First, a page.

Starting an occasional series in which I report back from the front line of customer experience. As well as an obsession with the minutiae of customer experience I have an obsession with keeping things as simple as possible (but no simpler as Einstein once put it) and so a recent experience with M&S Food reminded me, once again, how introducing even a small amount of complexity into a transaction can result in a poor customer experience, despite the heroic efforts of front line staff… Continue reading “Tales from the sharp end #1: M&S Food”
In last month’s post I identified The One Rule for strategy in a customer-driven organisation.
Everything relates to delighting customers
The use of the word delighting is important: it means achieving the customer’s desired outcomes.
The word everything is important as well as it’s likely to be the source of a number of questions or objections that might be arising. Let me deal with the ones that I can think of… Continue reading “Five objections to The One Rule”
There’s only so much pizza a man can take in the interests of customer experience and so this week my Pizza Express odyssey comes to a (satisfactory) conclusion. In other news, my local arts centre makes me yearn for a bit of NPS and decide to call time on the weekly reports. Continue reading “My week in CX #10”
I’ve been thinking a lot about simplicity lately, partly because simplification is a major outcome of knitting fog and partly because I am starting to feel a bit overwhelmed by articles with titles like ‘N top tips to improve your Customer Experience’ or similar where N is usually an odd number between 5 and 25 . If I add together the various Ns I have too many rules, tips and hints to keep in my head at once so, as an antidote to tip overload (the tipping point?) I have identified the one essential rule you must adhere to when defining – and implementing – customer strategy.
In a week in which my customer experiences revolve around eating, I give some feedback, find out how much my advice is worth, eat far too much pizza and receive more communication from the mysterious Amy Ingram…
Delays to last week’s customer experience owing to some pressing client work means that I’m casting my mind back to about a fortnight ago… if only I had some memory enhancement to help me… more on that later. It was a week in which tech matters seemed to come to the fore, particularly in the area of artificial intelligence (AI) where the future may be arriving, albeit slowly.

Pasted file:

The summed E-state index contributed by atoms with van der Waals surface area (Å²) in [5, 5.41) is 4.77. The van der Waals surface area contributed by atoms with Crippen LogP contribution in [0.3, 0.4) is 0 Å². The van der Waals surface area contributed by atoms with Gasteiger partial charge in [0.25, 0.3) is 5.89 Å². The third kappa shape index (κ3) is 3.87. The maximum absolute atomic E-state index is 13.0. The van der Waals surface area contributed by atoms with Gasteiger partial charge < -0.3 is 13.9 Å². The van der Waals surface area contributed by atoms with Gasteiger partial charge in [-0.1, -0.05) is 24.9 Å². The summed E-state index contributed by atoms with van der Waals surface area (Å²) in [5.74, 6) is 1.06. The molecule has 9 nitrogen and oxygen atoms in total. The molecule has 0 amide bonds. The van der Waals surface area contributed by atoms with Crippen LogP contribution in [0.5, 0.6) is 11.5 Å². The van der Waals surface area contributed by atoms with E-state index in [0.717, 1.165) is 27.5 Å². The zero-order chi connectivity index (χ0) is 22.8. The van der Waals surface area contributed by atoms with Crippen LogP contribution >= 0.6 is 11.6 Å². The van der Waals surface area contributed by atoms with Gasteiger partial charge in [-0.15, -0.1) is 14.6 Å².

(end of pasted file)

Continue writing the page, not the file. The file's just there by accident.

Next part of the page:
Is there a recipe for transformation? Can a business genuinely transform itself to be customer-led? How do you get started? I attended a breakfast discussion on the topic of transformation with a group of fellow Comotion associates recently and whilst these questions are straightforward, some of the answers challenge accepted wisdom on strategy and transformation. Continue reading “Transforming to a customer-led business: a potential model”
I like the occasional beer, and I like brands that position themselves as something a bit different, so it was disappointing to read of the contortions that self-styled punk brewers Brewdog went through when their solicitors asked Birmingham pub The Wolf to change its original name – The Lone Wolf – as it conflicted with the brewer’s new spirits brand of the same name.
Brewdog’s actions sit uncomfortably Continue reading “Dog days: when brands bite”
In a week that has been dominated by the attack on Westminster Bridge and the Houses of Parliament on Wednesday I, like the vast majority of Londoners, have just carried on with what I need to do. This week has involved monkeying around with surveys, talking about agility and generally getting distracted. Continue reading “My week in CX #7”
Designing and implementing a new operating model is one of the biggest challenges an organisation can undertake, and increasing pressures and strategic priorities mean that results need to be achieved in a shorter and shorter timescale. Do the agile approaches that have arisen over the last few years – mainly in the development of digital products and services – provide a way of meeting these demands and creating organisations fit for the future? Or does the slow and steady ‘classic OD’ approach provide a more lasting solution that fits with larger organisations’ ways of working.